Great Traffic Managers are detail oriented individuals that work well independently. Because traffic involves so many different elements – from scheduling to revenue management to billing – a great Traffic Manager must be highly organized and have a keen eye for detail. Being detailed oriented means you spot inconsistencies. That you notice an end date entered as 2017, should have been 2011. A web designer can have basic knowledge, poor attention to detail and still get by. The result might be a misspelled word on the “About Us” page or an incorrect phone number on the “Contact Us” page. If a Traffic Manager has  basic knowledge and poor attention to detail, the results can be significant in the way of lost revenue or un-balanced books. This quality can’t be instilled in someone. You have it or you don’t.  The difference between good and great is attention to detail. 

Great Traffic Managers love digging into numbers and spotting potential issues. They are analytical. By looking at numerical comparisons and key indicators, a Traffic Manager should be able to make observations and thus decisions based on those observations. These skills are most apparent in inventory & metrics reports. When you deal with multiple avail types, categories and lengths, you need to know what’s doing well and what isn’t doing well. Inventory is your show room floor, the stock room and whatever is on the truck or boat. Mismanagement leads to missed budgets. I’ve met Sales Managers that didn’t know how to read inventory reports. What would happen if your Traffic Manager wasn’t analytical?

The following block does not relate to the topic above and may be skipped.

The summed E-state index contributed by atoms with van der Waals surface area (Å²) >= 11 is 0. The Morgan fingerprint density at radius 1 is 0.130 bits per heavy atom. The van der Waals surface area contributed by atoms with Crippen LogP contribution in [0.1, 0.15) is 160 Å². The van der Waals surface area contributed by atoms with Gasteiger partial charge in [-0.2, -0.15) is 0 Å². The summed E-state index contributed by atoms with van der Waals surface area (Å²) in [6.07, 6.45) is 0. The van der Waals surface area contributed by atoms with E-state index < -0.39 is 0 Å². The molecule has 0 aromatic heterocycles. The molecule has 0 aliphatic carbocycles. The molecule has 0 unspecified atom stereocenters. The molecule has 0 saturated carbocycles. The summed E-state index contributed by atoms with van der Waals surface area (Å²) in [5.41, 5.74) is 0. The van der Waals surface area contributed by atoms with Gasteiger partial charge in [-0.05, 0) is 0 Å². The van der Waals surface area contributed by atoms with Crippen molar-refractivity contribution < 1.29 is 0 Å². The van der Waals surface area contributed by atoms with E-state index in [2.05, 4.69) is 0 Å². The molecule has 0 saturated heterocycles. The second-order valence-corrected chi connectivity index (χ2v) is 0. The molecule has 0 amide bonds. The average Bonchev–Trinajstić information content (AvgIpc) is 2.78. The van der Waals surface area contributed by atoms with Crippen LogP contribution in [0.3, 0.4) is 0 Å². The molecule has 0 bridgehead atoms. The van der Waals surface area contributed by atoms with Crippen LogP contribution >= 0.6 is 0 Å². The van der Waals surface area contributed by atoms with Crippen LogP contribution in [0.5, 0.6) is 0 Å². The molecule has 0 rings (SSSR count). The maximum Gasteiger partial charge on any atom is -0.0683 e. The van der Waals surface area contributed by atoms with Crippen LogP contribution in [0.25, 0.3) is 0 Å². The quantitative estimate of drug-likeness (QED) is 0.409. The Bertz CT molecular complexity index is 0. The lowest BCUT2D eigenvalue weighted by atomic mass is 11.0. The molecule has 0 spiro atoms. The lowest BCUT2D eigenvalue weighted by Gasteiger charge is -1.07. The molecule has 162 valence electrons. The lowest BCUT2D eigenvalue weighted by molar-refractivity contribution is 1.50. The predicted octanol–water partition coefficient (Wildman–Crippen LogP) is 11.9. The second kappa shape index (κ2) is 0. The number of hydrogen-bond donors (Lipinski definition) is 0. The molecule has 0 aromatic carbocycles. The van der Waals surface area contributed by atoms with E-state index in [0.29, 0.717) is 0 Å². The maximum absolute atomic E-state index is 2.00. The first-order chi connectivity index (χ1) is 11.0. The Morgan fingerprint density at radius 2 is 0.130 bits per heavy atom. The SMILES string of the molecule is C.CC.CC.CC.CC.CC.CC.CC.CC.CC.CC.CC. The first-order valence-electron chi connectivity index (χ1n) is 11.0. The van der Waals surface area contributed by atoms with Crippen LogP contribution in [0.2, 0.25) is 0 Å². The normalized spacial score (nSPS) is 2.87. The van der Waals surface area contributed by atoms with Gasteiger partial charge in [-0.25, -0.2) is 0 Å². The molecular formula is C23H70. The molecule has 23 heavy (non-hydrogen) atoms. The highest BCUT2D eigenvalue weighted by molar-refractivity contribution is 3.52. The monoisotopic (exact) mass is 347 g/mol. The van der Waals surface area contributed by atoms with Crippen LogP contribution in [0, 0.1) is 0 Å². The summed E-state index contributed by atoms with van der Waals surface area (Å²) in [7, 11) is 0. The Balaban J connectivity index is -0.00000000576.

Great Traffic Managers are good at process … or better yet… good at applying process. Consistent and routine. They are the ones that look at existing processes critically to make them faster, more efficient, more effective, or otherwise better. They are the ones that take great care to document their assignments because they will otherwise find themselves the target for blame when something goes wrong.